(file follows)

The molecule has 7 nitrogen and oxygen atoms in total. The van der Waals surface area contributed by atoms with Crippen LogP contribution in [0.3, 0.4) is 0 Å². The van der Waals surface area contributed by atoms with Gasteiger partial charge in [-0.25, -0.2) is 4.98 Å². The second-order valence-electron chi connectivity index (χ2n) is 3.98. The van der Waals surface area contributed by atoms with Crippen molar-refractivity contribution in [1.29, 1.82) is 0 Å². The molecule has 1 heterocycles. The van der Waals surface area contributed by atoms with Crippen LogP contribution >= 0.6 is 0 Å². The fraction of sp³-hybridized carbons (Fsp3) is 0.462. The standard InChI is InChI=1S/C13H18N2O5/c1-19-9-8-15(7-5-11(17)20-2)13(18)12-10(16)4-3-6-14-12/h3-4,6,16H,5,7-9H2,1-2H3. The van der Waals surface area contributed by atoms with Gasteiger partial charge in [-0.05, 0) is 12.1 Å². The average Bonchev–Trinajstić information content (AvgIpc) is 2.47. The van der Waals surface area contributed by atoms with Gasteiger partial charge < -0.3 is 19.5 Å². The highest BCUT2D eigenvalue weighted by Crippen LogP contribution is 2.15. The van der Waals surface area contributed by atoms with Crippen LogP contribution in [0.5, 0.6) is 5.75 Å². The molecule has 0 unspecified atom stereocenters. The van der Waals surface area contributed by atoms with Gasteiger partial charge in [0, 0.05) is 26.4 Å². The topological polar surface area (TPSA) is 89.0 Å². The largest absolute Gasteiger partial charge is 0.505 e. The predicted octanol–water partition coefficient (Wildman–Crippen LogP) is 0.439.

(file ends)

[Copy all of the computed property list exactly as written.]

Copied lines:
The molecule has 7 nitrogen and oxygen atoms in total. The van der Waals surface area contributed by atoms with Crippen LogP contribution in [0.3, 0.4) is 0 Å². The van der Waals surface area contributed by atoms with Gasteiger partial charge in [-0.25, -0.2) is 4.98 Å². The second-order valence-electron chi connectivity index (χ2n) is 3.98. The van der Waals surface area contributed by atoms with Crippen molar-refractivity contribution in [1.29, 1.82) is 0 Å². The molecule has 1 heterocycles. The van der Waals surface area contributed by atoms with Crippen LogP contribution >= 0.6 is 0 Å². The fraction of sp³-hybridized carbons (Fsp3) is 0.462. The standard InChI is InChI=1S/C13H18N2O5/c1-19-9-8-15(7-5-11(17)20-2)13(18)12-10(16)4-3-6-14-12/h3-4,6,16H,5,7-9H2,1-2H3. The van der Waals surface area contributed by atoms with Gasteiger partial charge in [-0.05, 0) is 12.1 Å². The average Bonchev–Trinajstić information content (AvgIpc) is 2.47. The van der Waals surface area contributed by atoms with Gasteiger partial charge < -0.3 is 19.5 Å². The highest BCUT2D eigenvalue weighted by Crippen LogP contribution is 2.15. The van der Waals surface area contributed by atoms with Crippen LogP contribution in [0.5, 0.6) is 5.75 Å². The molecule has 0 unspecified atom stereocenters. The van der Waals surface area contributed by atoms with Gasteiger partial charge in [0, 0.05) is 26.4 Å². The topological polar surface area (TPSA) is 89.0 Å². The largest absolute Gasteiger partial charge is 0.505 e. The predicted octanol–water partition coefficient (Wildman–Crippen LogP) is 0.439.